Posts from — November 2011
One of the albums I’ve had on repeat for the past little while is This is Where We Are, the debut effort from Texas-based band Seryn. (It’s on Spotify.) Their constantly changing instrumentation and exuberant harmonies put a smile on my face; and although they are most often described as “joyful” I find the album has a satisfying ratio of foot-tapping and more mellow tunes.
Seryn is probably best known for the track “We Will All Be Changed” (available for download at Paste magazine); one of my favorites is “Of Ded Moroz”:
Being a sucker for new Christmas tunes, I’m excited to see they’re releasing a holiday album at the end of the week. In the meantime, you can download their take on Go, Tell it On the Mountain for free:
November 30, 2011 No Comments
“You are great, Lord, and greatly to be praised. Great is your power, and of your wisdom there is no end. And man, who is part of what you have created, desires to praise you. Yes, even though he carries his mortality wherever he goes, as the proof of his sin and the testimony of your justice, man desires to praise you. For you have stirred up his heart so that he takes pleasure in praising you. You have created us for yourself, and our hearts are restless until they rest in you.”
- St. Augustine, Confessions
November 27, 2011 No Comments
“Grace begins when one person is full and another is empty. One person is a have and the other a have-not. One is rich; the other is poor. Then grace comes into action as the emptiness of one is filled up by the fullness of the other. What we do not have is supplied by what he has. Our poverty is replaced by his wealth.
And all that not because we deserve it, but because Jesus is gracious.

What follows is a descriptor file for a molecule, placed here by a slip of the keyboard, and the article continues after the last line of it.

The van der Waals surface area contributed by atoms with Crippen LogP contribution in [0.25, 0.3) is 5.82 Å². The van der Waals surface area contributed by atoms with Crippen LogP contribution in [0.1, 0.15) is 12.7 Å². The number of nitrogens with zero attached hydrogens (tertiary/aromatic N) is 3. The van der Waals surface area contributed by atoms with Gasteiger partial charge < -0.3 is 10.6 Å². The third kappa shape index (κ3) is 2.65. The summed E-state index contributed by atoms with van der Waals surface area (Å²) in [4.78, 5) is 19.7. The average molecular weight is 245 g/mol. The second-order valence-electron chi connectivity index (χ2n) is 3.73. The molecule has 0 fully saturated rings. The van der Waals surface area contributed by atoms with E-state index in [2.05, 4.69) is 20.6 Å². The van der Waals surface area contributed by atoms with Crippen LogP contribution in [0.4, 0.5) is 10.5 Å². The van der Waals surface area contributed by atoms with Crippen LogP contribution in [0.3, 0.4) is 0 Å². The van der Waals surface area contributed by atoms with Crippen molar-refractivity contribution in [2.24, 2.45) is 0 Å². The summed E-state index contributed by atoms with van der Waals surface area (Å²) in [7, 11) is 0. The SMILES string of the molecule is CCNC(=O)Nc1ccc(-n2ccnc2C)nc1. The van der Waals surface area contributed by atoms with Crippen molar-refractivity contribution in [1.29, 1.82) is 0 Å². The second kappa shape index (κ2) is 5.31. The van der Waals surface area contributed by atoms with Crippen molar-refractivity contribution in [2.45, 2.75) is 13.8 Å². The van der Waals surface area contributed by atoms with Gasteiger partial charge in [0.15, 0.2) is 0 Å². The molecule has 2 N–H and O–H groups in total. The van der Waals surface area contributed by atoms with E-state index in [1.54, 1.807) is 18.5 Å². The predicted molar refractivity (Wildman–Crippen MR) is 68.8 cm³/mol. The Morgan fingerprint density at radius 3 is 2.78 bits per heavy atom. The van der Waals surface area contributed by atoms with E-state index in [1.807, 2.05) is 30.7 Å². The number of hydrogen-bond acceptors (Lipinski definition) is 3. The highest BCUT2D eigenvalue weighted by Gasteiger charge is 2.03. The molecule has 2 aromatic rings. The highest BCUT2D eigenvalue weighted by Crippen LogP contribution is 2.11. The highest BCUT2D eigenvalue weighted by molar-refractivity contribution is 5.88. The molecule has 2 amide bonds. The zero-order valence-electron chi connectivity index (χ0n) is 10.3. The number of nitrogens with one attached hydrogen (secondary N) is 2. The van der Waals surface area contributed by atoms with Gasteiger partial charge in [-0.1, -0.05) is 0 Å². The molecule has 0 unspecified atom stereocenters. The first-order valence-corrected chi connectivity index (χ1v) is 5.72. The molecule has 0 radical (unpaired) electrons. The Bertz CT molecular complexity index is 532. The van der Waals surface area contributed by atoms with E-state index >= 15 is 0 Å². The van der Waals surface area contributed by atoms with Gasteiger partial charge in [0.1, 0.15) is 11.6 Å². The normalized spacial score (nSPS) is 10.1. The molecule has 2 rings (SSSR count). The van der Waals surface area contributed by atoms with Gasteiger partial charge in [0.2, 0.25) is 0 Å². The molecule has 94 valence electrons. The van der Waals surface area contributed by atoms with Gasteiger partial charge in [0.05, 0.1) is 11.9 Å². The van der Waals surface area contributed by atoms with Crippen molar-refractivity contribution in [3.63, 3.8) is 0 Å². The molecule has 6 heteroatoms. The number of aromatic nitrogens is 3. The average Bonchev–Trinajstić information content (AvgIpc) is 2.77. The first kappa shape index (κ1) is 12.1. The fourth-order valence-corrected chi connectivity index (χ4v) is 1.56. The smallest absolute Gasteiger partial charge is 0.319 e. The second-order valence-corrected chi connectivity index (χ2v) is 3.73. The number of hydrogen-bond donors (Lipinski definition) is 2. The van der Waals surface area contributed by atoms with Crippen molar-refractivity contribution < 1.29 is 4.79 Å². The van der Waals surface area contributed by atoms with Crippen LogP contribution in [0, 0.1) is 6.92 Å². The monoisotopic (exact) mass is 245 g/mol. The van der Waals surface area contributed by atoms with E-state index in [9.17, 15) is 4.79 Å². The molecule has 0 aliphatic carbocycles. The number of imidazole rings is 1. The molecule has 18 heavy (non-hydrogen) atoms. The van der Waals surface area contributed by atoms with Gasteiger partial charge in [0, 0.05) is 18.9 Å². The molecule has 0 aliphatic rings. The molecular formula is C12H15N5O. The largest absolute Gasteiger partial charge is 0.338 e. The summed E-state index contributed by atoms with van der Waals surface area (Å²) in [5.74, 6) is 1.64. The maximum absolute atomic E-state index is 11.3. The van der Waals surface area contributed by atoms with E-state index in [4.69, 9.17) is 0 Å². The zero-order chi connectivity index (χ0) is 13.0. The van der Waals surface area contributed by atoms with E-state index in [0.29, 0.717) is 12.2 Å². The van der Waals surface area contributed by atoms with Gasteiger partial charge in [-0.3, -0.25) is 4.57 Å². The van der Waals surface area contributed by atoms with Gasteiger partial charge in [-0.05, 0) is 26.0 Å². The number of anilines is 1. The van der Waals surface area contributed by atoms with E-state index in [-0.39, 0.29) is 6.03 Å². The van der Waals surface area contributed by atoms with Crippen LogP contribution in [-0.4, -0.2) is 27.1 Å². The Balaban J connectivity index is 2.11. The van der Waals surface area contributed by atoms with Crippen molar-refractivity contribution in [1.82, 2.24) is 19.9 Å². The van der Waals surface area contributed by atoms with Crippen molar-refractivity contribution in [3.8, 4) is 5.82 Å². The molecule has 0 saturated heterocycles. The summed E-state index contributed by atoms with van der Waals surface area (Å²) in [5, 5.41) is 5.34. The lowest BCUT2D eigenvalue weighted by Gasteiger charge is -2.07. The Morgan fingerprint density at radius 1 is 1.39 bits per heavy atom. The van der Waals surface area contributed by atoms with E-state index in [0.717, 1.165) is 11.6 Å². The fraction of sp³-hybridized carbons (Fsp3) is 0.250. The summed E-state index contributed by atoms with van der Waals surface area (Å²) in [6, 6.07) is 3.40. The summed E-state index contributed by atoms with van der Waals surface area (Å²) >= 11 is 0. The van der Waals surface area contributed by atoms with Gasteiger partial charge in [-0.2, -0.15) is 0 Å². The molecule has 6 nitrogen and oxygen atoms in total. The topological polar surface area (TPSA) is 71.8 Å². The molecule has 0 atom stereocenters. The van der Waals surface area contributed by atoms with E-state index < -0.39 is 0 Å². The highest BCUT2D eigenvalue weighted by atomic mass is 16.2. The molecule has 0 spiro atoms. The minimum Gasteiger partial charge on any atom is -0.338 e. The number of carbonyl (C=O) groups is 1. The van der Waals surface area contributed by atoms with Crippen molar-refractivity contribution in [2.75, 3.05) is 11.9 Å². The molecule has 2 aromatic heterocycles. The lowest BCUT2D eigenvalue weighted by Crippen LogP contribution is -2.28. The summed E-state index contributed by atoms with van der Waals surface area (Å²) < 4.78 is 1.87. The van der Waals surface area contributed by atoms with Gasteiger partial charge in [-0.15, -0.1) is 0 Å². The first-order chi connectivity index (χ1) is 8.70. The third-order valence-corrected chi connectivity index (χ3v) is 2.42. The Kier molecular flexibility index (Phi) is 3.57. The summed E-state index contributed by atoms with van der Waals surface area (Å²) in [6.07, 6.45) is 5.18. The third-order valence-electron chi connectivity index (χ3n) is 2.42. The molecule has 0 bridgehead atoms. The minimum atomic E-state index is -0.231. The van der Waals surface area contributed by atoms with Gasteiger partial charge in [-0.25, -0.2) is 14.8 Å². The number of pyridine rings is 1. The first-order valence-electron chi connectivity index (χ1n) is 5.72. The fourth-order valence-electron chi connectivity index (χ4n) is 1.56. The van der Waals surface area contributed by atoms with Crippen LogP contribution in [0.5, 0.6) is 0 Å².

His riches are free. Therefore, gratitude wells up in the hearts of those who “receive the abundance of grace and the free gift of righteousness” (Romans 5:17). This gratitude to Christ, which marks all true believers (Romans 1:21), is more than saying, “Thank you,” or trying to return some service; it is more than being glad you are free from condemnation; it is being glad toward Jesus for the riches of salvation and the way he made it ours.
When the grace of Jesus penetrates the human heart, it rebounds back to God as gratitude. Christian gratitude is grace reflected back to God in the happiness we feel toward Jesus . . .
The wonderful thing about the gospel is that the response it requires from us for God’s glory is also the response which we feel to be most natural and joyful, namely, gratitude for grace. God’s glory and our gladness are not in competition.”
- John Piper (source)
November 23, 2011 No Comments
“Be thankful for the smallest blessing, and you will deserve to receive greater. Value the least gifts no less than the greatest, and simple graces as especial favours. If you remember the dignity of the Giver, no gift will seem small or mean, for nothing can be valueless that is given by the most high God.”
- Thomas à Kempis
November 20, 2011 No Comments
“I do not, in my personal capacity, believe that a baby gets his best physical food by sucking his thumb; nor that a man gets his best moral food by sucking his soul, and denying its dependence on God or other good things. I would maintain that thanks are the highest form of thought; and that gratitude is happiness doubled by wonder.”
- G.K. Chesterton, A Short History of England
November 13, 2011 2 Comments
Why yes, I will add to the palindromic goodness of this day by listening to Rodrigo y Gabriela’s “11:11″ at 11:11 on 11/11/11. Enjoy.
November 11, 2011 No Comments